Monday, May 21, 2018
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NPR all at sea

IF NATIONAL Public Radio didn't have bad luck, it wouldn't have any luck at all these days. With a hostile Republican Congress itching to cut its federal funding along with the Public Broadcasting Service, the last thing the network needed was an incident confirming the stereotype of NPR as a bastion of anti-American elitism.

Earlier this week, Ron Schiller, one of the network's top fund-raisers was caught on hidden camera bad-mouthing the Tea Party and offering the counterproductive opinion that NPR really doesn't need federal subsidies to survive.

Posing as big donors representing a fictitious Muslim Brotherhood-backed charity, two undercover operatives working for right-wing video guerilla James O'Keefe coaxed Mr. Schiller into saying the stupidest things imaginable over lunch.

Mr. Schiller called members of the Tea Party "seriously racist," while failing to condemn an anti-Semitic rant by one of the donors. On Tuesday, Mr. Schiller, who was already planning to leave NPR, resigned in an attempt to head off the firestorm.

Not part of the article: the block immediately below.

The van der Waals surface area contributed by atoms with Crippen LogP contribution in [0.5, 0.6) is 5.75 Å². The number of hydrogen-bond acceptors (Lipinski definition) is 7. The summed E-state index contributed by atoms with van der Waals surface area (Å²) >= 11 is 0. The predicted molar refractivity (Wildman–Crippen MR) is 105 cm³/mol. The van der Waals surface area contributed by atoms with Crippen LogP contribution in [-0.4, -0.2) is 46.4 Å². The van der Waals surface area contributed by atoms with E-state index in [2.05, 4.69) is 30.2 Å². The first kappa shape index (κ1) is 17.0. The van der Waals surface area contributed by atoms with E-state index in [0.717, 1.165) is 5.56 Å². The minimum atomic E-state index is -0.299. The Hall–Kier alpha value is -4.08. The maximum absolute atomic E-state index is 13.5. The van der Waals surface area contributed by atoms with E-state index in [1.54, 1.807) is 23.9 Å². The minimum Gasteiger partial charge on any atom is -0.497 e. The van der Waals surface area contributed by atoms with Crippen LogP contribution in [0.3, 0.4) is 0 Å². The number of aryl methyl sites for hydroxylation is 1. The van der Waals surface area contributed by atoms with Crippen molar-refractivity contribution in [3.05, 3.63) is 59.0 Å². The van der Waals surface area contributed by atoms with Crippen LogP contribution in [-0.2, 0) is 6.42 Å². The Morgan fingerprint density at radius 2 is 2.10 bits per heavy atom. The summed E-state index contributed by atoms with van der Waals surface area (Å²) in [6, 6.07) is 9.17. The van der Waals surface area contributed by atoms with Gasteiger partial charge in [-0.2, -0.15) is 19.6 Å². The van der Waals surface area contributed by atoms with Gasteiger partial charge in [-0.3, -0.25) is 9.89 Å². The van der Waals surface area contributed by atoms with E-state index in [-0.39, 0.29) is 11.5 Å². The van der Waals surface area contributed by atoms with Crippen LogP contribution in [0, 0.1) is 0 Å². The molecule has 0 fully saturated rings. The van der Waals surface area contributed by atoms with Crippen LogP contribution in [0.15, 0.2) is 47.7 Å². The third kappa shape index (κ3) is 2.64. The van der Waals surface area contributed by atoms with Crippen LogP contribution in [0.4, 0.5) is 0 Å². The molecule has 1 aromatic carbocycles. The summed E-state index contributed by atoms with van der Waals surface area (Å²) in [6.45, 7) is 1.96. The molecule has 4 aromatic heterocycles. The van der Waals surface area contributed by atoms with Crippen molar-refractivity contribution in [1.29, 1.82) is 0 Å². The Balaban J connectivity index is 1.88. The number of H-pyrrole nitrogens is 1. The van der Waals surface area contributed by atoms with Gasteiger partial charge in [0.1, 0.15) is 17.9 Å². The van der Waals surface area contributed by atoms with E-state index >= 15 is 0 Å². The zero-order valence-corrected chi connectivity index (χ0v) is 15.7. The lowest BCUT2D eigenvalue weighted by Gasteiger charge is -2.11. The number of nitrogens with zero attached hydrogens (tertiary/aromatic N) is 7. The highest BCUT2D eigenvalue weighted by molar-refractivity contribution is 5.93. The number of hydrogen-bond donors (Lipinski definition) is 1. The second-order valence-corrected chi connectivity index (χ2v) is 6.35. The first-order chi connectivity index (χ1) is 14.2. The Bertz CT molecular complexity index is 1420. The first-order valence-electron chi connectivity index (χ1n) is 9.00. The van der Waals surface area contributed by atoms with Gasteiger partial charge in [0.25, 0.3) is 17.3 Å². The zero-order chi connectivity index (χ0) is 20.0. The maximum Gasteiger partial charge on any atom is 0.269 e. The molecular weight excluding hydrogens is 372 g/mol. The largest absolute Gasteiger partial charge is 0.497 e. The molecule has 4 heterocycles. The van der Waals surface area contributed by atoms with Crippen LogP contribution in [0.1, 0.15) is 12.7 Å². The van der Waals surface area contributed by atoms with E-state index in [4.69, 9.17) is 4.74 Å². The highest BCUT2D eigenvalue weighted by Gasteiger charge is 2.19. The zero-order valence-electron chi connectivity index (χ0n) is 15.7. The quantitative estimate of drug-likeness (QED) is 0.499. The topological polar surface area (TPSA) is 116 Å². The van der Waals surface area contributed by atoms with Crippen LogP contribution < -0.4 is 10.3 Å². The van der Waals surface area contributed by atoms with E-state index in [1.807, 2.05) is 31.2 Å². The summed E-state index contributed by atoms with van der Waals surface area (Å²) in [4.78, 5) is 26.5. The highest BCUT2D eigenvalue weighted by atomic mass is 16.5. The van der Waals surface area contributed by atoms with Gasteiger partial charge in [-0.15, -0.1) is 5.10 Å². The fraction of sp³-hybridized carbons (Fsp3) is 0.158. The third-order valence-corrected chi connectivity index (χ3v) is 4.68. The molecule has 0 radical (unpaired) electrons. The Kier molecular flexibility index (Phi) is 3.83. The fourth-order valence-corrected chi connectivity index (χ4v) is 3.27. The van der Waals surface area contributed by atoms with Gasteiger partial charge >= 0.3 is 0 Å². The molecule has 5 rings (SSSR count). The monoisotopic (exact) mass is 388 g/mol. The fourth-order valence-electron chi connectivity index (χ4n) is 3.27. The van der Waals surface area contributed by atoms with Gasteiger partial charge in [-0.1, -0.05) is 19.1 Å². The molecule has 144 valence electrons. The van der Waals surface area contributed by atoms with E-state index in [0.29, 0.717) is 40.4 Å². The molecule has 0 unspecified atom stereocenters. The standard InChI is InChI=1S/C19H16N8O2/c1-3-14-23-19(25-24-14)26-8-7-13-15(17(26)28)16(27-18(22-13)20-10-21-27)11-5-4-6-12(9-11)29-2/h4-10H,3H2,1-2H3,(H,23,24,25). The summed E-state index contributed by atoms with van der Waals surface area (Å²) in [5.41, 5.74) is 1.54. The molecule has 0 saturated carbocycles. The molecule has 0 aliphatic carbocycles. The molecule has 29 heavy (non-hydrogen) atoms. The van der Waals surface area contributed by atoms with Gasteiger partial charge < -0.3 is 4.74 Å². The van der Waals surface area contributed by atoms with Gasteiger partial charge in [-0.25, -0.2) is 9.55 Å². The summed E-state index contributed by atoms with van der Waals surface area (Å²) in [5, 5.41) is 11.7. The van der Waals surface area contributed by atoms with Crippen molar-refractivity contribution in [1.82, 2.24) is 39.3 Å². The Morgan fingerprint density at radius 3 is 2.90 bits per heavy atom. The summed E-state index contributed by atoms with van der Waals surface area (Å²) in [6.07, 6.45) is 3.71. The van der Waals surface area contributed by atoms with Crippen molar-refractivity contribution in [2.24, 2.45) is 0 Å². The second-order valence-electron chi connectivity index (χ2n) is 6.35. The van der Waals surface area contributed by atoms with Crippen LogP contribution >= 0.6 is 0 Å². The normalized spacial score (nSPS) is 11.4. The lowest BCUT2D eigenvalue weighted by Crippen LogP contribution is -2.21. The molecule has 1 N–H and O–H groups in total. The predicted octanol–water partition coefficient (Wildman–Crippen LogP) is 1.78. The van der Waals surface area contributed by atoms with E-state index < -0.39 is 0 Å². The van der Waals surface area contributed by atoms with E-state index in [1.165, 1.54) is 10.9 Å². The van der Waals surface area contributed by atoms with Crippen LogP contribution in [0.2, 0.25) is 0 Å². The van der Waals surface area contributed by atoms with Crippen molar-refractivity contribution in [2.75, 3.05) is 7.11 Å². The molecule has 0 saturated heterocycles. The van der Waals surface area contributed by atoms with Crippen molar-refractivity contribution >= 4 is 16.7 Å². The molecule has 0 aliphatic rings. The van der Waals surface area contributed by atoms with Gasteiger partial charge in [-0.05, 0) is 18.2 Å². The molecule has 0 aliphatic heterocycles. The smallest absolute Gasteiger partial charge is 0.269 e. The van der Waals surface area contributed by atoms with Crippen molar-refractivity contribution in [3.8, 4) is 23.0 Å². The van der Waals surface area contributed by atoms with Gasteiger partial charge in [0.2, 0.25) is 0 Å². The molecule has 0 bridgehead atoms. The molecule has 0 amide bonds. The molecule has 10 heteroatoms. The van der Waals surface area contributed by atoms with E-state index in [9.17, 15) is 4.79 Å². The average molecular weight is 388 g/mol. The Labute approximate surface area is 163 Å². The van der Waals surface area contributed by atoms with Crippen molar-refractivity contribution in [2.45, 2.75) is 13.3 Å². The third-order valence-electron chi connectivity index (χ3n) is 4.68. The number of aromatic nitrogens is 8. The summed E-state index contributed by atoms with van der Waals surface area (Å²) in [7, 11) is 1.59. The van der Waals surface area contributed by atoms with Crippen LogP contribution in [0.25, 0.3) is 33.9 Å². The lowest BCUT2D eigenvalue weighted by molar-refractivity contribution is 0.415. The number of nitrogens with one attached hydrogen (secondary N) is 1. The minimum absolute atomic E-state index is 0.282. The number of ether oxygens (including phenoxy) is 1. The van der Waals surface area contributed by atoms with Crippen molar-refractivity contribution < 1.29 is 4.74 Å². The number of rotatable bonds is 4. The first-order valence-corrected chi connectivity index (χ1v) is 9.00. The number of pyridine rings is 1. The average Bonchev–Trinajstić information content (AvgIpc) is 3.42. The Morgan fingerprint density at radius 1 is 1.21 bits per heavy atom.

The next day, his boss, the hapless CEO Vivian Schiller also quit NPR. Ms. Schiller (no relation) had the dubious distinction of being at the helm during the botched firing of former commentator Juan Williams over comments he made about Muslims last year.

Former NPR executive Ellen Weiss took the fall for the Williams debacle, but an internal review laid much of the blame on Ms. Schiller.

The latest controversy sealed Ms. Schiller's fate. With her departure, a very large target has been removed from NPR's forehead. But the Republicans who hate the network won't be appeased that easily.

In a mature political era, there would be room for reasonable discussions about federal subsidies of NPR and PBS. Alas, stunts like the one that put Mr. Schiller in a compromising position feed the right's paranoia that NPR is the spear's point of a leftist plot.

The departure of Ms. Schiller clears the upper echelons of NPR of the "usual suspects" conservatives love to hate. Perhaps new leaders who know how to stay out of the news themselves can come on board and sail the ship of NPR into less treacherous waters.

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